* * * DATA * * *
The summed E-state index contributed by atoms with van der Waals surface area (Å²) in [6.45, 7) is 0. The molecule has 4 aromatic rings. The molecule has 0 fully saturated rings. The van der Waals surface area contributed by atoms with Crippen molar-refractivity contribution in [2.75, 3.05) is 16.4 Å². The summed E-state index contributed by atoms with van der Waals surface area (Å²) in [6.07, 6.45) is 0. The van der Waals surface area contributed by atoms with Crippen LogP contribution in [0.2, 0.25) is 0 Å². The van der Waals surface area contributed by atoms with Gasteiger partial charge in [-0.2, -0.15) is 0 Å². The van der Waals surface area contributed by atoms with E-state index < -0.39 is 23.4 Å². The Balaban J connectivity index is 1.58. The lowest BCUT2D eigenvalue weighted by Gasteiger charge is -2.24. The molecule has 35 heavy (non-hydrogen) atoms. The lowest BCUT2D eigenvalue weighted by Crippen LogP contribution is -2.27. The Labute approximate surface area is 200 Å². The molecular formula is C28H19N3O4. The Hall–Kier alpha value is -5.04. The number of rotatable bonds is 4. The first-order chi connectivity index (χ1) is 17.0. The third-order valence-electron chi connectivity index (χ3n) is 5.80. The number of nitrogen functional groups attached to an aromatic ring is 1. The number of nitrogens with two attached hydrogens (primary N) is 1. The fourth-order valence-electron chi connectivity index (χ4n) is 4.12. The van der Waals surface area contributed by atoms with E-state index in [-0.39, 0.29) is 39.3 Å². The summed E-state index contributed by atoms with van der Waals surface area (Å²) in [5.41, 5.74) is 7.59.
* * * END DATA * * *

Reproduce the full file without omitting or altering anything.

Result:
The summed E-state index contributed by atoms with van der Waals surface area (Å²) in [6.45, 7) is 0. The molecule has 4 aromatic rings. The molecule has 0 fully saturated rings. The van der Waals surface area contributed by atoms with Crippen molar-refractivity contribution in [2.75, 3.05) is 16.4 Å². The summed E-state index contributed by atoms with van der Waals surface area (Å²) in [6.07, 6.45) is 0. The van der Waals surface area contributed by atoms with Crippen LogP contribution in [0.2, 0.25) is 0 Å². The van der Waals surface area contributed by atoms with Gasteiger partial charge in [-0.2, -0.15) is 0 Å². The van der Waals surface area contributed by atoms with E-state index < -0.39 is 23.4 Å². The Balaban J connectivity index is 1.58. The lowest BCUT2D eigenvalue weighted by Gasteiger charge is -2.24. The molecule has 35 heavy (non-hydrogen) atoms. The lowest BCUT2D eigenvalue weighted by Crippen LogP contribution is -2.27. The Labute approximate surface area is 200 Å². The molecular formula is C28H19N3O4. The Hall–Kier alpha value is -5.04. The number of rotatable bonds is 4. The first-order chi connectivity index (χ1) is 17.0. The third-order valence-electron chi connectivity index (χ3n) is 5.80. The number of nitrogen functional groups attached to an aromatic ring is 1. The number of nitrogens with two attached hydrogens (primary N) is 1. The fourth-order valence-electron chi connectivity index (χ4n) is 4.12. The van der Waals surface area contributed by atoms with E-state index in [-0.39, 0.29) is 39.3 Å². The summed E-state index contributed by atoms with van der Waals surface area (Å²) in [5.41, 5.74) is 7.59.